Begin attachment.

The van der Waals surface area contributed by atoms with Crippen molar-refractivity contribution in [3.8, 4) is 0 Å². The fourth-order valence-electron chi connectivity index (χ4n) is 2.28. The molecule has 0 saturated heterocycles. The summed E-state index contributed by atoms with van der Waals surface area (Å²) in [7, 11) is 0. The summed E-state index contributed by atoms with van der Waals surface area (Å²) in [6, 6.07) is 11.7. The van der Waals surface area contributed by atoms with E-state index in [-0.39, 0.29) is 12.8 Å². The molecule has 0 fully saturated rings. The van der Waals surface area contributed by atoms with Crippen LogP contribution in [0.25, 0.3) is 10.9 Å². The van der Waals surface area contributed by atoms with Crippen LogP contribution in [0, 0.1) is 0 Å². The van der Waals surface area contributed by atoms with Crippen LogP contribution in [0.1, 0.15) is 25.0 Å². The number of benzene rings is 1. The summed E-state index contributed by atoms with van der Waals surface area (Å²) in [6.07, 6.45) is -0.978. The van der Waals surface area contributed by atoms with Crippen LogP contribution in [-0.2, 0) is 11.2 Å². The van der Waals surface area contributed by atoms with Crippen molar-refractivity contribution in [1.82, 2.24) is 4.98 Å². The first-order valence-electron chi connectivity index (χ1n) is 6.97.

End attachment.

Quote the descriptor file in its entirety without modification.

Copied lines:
The van der Waals surface area contributed by atoms with Crippen molar-refractivity contribution in [3.8, 4) is 0 Å². The fourth-order valence-electron chi connectivity index (χ4n) is 2.28. The molecule has 0 saturated heterocycles. The summed E-state index contributed by atoms with van der Waals surface area (Å²) in [7, 11) is 0. The summed E-state index contributed by atoms with van der Waals surface area (Å²) in [6, 6.07) is 11.7. The van der Waals surface area contributed by atoms with E-state index in [-0.39, 0.29) is 12.8 Å². The molecule has 0 fully saturated rings. The van der Waals surface area contributed by atoms with Crippen LogP contribution in [0.25, 0.3) is 10.9 Å². The van der Waals surface area contributed by atoms with Crippen LogP contribution in [0, 0.1) is 0 Å². The van der Waals surface area contributed by atoms with Crippen LogP contribution in [0.1, 0.15) is 25.0 Å². The number of benzene rings is 1. The summed E-state index contributed by atoms with van der Waals surface area (Å²) in [6.07, 6.45) is -0.978. The van der Waals surface area contributed by atoms with Crippen LogP contribution in [-0.2, 0) is 11.2 Å². The van der Waals surface area contributed by atoms with Crippen molar-refractivity contribution in [1.82, 2.24) is 4.98 Å². The first-order valence-electron chi connectivity index (χ1n) is 6.97.